Principles for the formulation of policy for the Electricity System

House of Commons, old black and white photograph

The 1926 Electricity Act

In 1918 the 'Williamson Report' commissioned by the UK Government stated that the very diverse nature of electricity production (there were not less than 600 electrical power generators in the UK) resulted in the costs to the customer being much greater than would be the case if larger interconnected units were used. The Electricity (Supply) Act 1919 established the five member Electricity Commissioners as regulator. Opposition in the House of Lords meant that the Electricity Commissioners had very little power, so very few improvements could be made.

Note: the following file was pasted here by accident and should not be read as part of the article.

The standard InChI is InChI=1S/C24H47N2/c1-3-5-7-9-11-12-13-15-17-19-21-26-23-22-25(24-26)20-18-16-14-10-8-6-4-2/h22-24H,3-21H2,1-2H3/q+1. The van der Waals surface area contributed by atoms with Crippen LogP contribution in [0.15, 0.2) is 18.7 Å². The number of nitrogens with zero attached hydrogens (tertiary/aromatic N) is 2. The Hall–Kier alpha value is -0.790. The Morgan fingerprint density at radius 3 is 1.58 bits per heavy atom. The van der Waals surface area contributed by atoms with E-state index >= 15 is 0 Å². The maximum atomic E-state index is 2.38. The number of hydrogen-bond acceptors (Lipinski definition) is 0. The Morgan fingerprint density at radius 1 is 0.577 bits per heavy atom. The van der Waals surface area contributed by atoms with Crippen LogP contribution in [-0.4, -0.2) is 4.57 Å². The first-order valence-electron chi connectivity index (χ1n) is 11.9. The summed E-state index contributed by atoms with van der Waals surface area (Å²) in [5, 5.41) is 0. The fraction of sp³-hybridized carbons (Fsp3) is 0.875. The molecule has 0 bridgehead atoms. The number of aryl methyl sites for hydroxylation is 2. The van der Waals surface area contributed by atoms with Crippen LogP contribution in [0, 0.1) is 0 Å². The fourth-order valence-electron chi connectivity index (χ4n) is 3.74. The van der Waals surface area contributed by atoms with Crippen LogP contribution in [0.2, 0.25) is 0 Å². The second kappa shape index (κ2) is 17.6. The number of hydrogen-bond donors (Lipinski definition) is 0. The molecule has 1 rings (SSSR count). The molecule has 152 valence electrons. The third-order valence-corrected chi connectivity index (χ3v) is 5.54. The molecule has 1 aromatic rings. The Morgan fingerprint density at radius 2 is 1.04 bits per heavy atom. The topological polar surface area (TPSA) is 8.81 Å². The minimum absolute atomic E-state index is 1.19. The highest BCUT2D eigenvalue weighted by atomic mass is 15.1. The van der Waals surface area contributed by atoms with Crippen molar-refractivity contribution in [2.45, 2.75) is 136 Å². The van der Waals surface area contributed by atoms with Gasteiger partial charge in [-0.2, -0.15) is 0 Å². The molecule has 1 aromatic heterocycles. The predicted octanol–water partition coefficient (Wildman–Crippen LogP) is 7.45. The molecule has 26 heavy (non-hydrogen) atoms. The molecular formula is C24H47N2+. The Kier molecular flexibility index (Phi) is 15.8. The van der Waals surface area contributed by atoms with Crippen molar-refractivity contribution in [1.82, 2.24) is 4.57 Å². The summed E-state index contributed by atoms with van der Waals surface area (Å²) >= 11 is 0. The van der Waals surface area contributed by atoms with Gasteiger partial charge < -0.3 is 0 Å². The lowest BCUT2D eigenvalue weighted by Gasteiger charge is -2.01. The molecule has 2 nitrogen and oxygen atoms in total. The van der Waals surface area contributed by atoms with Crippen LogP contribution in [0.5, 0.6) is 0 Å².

In 1925, the Cabinet asked Lord Weir to review the position. The Government pushed through the landmark Electricity (Supply) Act 1926, which gave the Electricity Commissioners the powers they needed and established the Central Electricity Board to build and operate the National Grid, and control but not own the power stations.

The Grid, was largely completed by the end of 1935. By 1938 the proportion of spare generating plant had been reduced from 80 per cent to about 15 per cent and the resulting capital saving amounted to 75 per cent of the cost of building the "Grid"; and generation costs fell by 24 per cent.

From 1926 until 1947 when the Electricity System was nationalised, the number of generating stations was reduced to 132; these were owned by a combination of private and municipal bodies.

The arrangements of the 1926 Act for creating a fit for purpopse electricity system were therefore highly effective.